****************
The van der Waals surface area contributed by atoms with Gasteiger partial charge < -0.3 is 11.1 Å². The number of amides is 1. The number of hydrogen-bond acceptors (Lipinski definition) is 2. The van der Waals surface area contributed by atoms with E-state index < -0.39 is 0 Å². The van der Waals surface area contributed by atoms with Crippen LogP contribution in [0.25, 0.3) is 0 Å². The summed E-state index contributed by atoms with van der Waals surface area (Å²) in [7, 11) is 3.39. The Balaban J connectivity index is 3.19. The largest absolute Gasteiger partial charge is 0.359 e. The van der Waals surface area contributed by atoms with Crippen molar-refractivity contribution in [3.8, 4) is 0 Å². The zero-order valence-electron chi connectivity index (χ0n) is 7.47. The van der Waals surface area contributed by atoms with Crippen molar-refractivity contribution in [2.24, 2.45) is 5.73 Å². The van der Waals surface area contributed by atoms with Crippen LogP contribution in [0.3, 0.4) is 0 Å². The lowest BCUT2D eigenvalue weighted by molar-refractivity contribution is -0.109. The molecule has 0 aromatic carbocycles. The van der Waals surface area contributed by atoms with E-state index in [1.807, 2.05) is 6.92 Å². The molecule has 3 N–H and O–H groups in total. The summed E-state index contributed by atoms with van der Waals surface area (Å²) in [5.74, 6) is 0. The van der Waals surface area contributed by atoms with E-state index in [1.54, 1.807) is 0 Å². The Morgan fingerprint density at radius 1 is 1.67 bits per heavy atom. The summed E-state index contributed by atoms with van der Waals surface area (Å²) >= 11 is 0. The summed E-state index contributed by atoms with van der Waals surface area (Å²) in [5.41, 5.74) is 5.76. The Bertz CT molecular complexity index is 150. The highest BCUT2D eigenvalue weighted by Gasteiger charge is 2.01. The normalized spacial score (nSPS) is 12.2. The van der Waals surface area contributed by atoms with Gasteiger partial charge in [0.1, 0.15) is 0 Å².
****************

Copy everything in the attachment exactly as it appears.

The van der Waals surface area contributed by atoms with Gasteiger partial charge < -0.3 is 11.1 Å². The number of amides is 1. The number of hydrogen-bond acceptors (Lipinski definition) is 2. The van der Waals surface area contributed by atoms with E-state index < -0.39 is 0 Å². The van der Waals surface area contributed by atoms with Crippen LogP contribution in [0.25, 0.3) is 0 Å². The summed E-state index contributed by atoms with van der Waals surface area (Å²) in [7, 11) is 3.39. The Balaban J connectivity index is 3.19. The largest absolute Gasteiger partial charge is 0.359 e. The van der Waals surface area contributed by atoms with Crippen molar-refractivity contribution in [3.8, 4) is 0 Å². The zero-order valence-electron chi connectivity index (χ0n) is 7.47. The van der Waals surface area contributed by atoms with Crippen molar-refractivity contribution in [2.24, 2.45) is 5.73 Å². The van der Waals surface area contributed by atoms with Crippen LogP contribution in [0.3, 0.4) is 0 Å². The lowest BCUT2D eigenvalue weighted by molar-refractivity contribution is -0.109. The molecule has 0 aromatic carbocycles. The van der Waals surface area contributed by atoms with E-state index in [1.807, 2.05) is 6.92 Å². The molecule has 3 N–H and O–H groups in total. The summed E-state index contributed by atoms with van der Waals surface area (Å²) in [5.74, 6) is 0. The van der Waals surface area contributed by atoms with E-state index in [1.54, 1.807) is 0 Å². The Morgan fingerprint density at radius 1 is 1.67 bits per heavy atom. The summed E-state index contributed by atoms with van der Waals surface area (Å²) >= 11 is 0. The summed E-state index contributed by atoms with van der Waals surface area (Å²) in [5.41, 5.74) is 5.76. The Bertz CT molecular complexity index is 150. The highest BCUT2D eigenvalue weighted by Gasteiger charge is 2.01. The normalized spacial score (nSPS) is 12.2. The van der Waals surface area contributed by atoms with Gasteiger partial charge in [0.1, 0.15) is 0 Å².